PURPOSE: The aim of this study was to investigate noninfectious complications of peritoneal dialysis (PD), including mechanical and metabolic complications, at a single center in Korea. MATERIALS AND METHODS: We analyzed data from 60 PD patients aged ≤18 years (40 boys and 20 girls) during the period between 1986 and 2012. The collected data included gender, age, causes of PD, incidence of noninfectious complications, and treatment for the complications. RESULTS: The mean duration of PD therapy was 28...
September 2015: Yonsei Medical Journal
Larry W Buie, Joshua J Pecoraro, Troy Z Horvat, Ryan J Daley
OBJECTIVE: To review the clinical pharmacology, efficacy, and safety of blinatumomab for the treatment of pediatric and adult precursor B-cell acute lymphoblastic leukemia (B-ALL). DATA SOURCES: A literature search of EMBASE (1947 to April 2015), Medline (1946 to April 2015), PubMed (1996 to April 2015), the U.S. National Institutes of Health, the Food and Drug Administration, and relevant meeting abstracts was conducted using the terms blinatumomab, BiTE, bispecific T-cell engager, MT103, MEDI-538, and Blincyto...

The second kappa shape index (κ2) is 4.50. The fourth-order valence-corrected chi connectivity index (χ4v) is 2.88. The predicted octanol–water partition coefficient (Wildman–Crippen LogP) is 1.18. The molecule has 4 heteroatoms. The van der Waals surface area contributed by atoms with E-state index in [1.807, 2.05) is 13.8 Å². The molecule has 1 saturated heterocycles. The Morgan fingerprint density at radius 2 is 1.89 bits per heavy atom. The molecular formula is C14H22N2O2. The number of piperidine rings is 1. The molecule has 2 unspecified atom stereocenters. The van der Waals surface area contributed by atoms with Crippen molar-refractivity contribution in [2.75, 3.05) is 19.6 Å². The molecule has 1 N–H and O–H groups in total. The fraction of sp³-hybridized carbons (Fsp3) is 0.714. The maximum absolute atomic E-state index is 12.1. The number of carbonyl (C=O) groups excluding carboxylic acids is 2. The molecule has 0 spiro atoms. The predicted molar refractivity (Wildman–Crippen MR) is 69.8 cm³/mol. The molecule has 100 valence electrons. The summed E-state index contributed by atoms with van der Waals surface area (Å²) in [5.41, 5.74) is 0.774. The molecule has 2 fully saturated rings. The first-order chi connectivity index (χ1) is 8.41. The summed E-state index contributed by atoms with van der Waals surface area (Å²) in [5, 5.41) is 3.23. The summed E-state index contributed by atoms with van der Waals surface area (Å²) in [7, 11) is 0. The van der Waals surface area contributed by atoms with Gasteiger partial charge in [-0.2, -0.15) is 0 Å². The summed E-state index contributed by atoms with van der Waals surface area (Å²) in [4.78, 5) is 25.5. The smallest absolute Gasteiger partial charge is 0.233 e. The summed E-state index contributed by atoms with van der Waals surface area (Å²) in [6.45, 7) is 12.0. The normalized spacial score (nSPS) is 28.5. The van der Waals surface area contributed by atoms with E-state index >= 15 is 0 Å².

September 2015: Annals of Pharmacotherapy
Emily Kay Boone, Arun Aggarwal
With the current prevalence of celiac disease, it is important to know the common signs and symptoms of this disease process and to also be aware of atypical presentations. This article describes a toddler who initially presented with recurrent diarrhea and weight loss with a significant secondary hypokalemia. His initial examination included screening for celiac disease, but the serology was negative. After persistent and worsening symptoms, further tests were pursued and a diagnosis of celiac disease was confirmed based on an upper endoscopy and histology...
May 2015: Pediatric Annals